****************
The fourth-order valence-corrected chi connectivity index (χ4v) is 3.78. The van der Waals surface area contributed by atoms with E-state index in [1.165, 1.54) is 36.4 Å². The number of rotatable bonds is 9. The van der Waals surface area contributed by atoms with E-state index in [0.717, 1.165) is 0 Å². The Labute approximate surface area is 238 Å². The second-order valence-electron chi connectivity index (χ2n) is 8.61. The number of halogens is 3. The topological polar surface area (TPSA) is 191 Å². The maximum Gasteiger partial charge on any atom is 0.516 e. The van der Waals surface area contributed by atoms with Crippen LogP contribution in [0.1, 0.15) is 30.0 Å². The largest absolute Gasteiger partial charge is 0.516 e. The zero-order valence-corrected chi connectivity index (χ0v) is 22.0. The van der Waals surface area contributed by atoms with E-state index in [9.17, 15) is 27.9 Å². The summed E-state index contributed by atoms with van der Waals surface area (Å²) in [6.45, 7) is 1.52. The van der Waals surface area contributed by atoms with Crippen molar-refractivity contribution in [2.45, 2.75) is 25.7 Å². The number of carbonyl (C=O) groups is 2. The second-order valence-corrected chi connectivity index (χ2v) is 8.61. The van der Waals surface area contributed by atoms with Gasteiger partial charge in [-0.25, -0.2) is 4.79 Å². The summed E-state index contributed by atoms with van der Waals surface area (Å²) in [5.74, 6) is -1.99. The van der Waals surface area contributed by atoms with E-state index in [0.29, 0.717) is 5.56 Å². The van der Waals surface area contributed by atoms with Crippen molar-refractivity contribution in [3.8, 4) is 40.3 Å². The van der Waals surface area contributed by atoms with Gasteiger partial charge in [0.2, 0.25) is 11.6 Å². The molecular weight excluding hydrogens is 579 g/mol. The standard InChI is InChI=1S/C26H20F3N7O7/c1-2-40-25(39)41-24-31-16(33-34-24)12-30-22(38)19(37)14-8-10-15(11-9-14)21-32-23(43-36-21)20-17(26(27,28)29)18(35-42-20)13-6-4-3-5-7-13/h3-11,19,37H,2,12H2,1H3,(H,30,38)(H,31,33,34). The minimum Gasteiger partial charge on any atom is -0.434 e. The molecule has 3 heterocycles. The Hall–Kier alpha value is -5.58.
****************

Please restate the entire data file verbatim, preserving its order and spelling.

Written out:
The fourth-order valence-corrected chi connectivity index (χ4v) is 3.78. The van der Waals surface area contributed by atoms with E-state index in [1.165, 1.54) is 36.4 Å². The number of rotatable bonds is 9. The van der Waals surface area contributed by atoms with E-state index in [0.717, 1.165) is 0 Å². The Labute approximate surface area is 238 Å². The second-order valence-electron chi connectivity index (χ2n) is 8.61. The number of halogens is 3. The topological polar surface area (TPSA) is 191 Å². The maximum Gasteiger partial charge on any atom is 0.516 e. The van der Waals surface area contributed by atoms with Crippen LogP contribution in [0.1, 0.15) is 30.0 Å². The largest absolute Gasteiger partial charge is 0.516 e. The zero-order valence-corrected chi connectivity index (χ0v) is 22.0. The van der Waals surface area contributed by atoms with E-state index in [9.17, 15) is 27.9 Å². The summed E-state index contributed by atoms with van der Waals surface area (Å²) in [6.45, 7) is 1.52. The van der Waals surface area contributed by atoms with Crippen molar-refractivity contribution in [2.45, 2.75) is 25.7 Å². The number of carbonyl (C=O) groups is 2. The second-order valence-corrected chi connectivity index (χ2v) is 8.61. The van der Waals surface area contributed by atoms with Gasteiger partial charge in [-0.25, -0.2) is 4.79 Å². The summed E-state index contributed by atoms with van der Waals surface area (Å²) in [5.74, 6) is -1.99. The van der Waals surface area contributed by atoms with E-state index in [0.29, 0.717) is 5.56 Å². The van der Waals surface area contributed by atoms with Crippen molar-refractivity contribution in [3.8, 4) is 40.3 Å². The van der Waals surface area contributed by atoms with Gasteiger partial charge in [0.2, 0.25) is 11.6 Å². The molecular weight excluding hydrogens is 579 g/mol. The standard InChI is InChI=1S/C26H20F3N7O7/c1-2-40-25(39)41-24-31-16(33-34-24)12-30-22(38)19(37)14-8-10-15(11-9-14)21-32-23(43-36-21)20-17(26(27,28)29)18(35-42-20)13-6-4-3-5-7-13/h3-11,19,37H,2,12H2,1H3,(H,30,38)(H,31,33,34). The minimum Gasteiger partial charge on any atom is -0.434 e. The molecule has 3 heterocycles. The Hall–Kier alpha value is -5.58.